Medieval Literature in the Digital Age
From Parchment to Cyberspace argues the case for studying high-resolution digital images of original manuscripts to analyze medieval literature. By presenting a rigorous philosophical argument for the authenticity of such images (a point disputed by digital skeptics) the book illustrates how digitization offers scholars innovative methods for comparing manuscripts of vernacular literature – such as The Romance of the Rose or texts by Christine de Pizan – that reveal aspects of medieval culture crucial to understanding the period.
5. Variance as Dynamic Reading
| 107 →
Variance is the main characteristic of a vernacular work;
A concrete difference at the vey basis of this object.1
Chapter 1 revealed how manuscript technology used the potential of illustrations—dynamic imaging—to vary portrayals of narrative scenes in the different versions of a given work. In the case of early versions produced near the time the work would have been written, the manuscript design and illustrations represent a social figuration more or less contemporaneous with the poet’s. With the passing of decades and centuries, however, the situation changes dramatically. New layout and illustrations reflect cultural and social norms contemporaneous with the making of the manuscript, rather than those of the original author or poet. In other words, dynamic imaging is one of the means by which medieval vernacular works continued to appeal to readers, as we saw in Chapter 1, by continually updating themselves. This meant, of course, that the “re-presented” work would necessarily confront tastes and sensitivities that might differ markedly from those of its original context.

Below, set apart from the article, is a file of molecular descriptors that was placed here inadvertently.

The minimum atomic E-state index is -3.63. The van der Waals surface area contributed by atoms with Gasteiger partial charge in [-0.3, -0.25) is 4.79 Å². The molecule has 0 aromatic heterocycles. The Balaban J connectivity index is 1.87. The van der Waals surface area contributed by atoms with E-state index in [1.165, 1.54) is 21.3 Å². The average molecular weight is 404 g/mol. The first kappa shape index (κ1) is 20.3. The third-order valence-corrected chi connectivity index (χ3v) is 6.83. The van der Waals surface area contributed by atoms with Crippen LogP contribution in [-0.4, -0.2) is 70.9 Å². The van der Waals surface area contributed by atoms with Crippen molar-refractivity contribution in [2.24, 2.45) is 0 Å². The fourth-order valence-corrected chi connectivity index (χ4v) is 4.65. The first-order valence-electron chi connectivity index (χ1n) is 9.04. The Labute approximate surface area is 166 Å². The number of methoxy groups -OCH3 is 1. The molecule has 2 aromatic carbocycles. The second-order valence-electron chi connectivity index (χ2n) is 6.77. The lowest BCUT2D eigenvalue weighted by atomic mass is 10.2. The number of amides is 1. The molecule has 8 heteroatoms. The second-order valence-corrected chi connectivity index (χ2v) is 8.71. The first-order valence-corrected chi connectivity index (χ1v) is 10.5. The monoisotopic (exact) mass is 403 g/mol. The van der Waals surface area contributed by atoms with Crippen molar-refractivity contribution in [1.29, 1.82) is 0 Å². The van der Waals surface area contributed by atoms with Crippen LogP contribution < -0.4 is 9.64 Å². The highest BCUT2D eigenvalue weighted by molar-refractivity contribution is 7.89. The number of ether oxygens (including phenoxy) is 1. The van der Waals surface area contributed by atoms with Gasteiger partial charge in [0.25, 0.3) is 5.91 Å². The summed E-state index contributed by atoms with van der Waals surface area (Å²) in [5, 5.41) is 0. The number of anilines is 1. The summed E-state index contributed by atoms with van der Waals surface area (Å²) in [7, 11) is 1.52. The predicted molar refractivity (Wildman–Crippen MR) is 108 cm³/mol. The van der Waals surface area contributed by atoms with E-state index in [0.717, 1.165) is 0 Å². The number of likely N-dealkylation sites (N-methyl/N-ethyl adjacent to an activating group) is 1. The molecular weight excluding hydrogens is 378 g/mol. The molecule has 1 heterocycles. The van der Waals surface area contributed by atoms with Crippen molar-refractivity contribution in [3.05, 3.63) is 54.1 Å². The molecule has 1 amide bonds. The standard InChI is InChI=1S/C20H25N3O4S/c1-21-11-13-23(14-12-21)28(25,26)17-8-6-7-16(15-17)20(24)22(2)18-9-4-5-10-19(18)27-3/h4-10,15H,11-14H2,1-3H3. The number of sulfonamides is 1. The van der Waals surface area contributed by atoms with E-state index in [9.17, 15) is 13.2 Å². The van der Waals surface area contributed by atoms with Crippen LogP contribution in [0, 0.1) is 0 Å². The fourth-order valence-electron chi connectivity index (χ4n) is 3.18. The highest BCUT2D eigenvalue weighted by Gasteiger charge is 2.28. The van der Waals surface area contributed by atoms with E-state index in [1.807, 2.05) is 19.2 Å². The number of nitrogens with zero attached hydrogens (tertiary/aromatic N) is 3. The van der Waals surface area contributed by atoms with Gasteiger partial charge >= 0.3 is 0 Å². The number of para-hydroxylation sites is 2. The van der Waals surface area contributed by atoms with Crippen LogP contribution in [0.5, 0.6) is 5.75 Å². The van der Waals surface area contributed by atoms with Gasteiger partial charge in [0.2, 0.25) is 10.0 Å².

For example, in 1402, well over a century after Jean de Meun completed the Roman de la Rose, Christine de Pizan could denounce his poem as immoral and misogynistic with as much vehemence as if one of her contemporaries had written ← 107 | 108 → it. Indeed, during the height of the debate about the Rose, which went on for more than three years, all the participants treated the poem as a major contemporary...
You are not authenticated to view the full text of this chapter or article.
This site requires a subscription or purchase to access the full text of books or journals.
Do you have any questions? Contact us.Or login to access all content.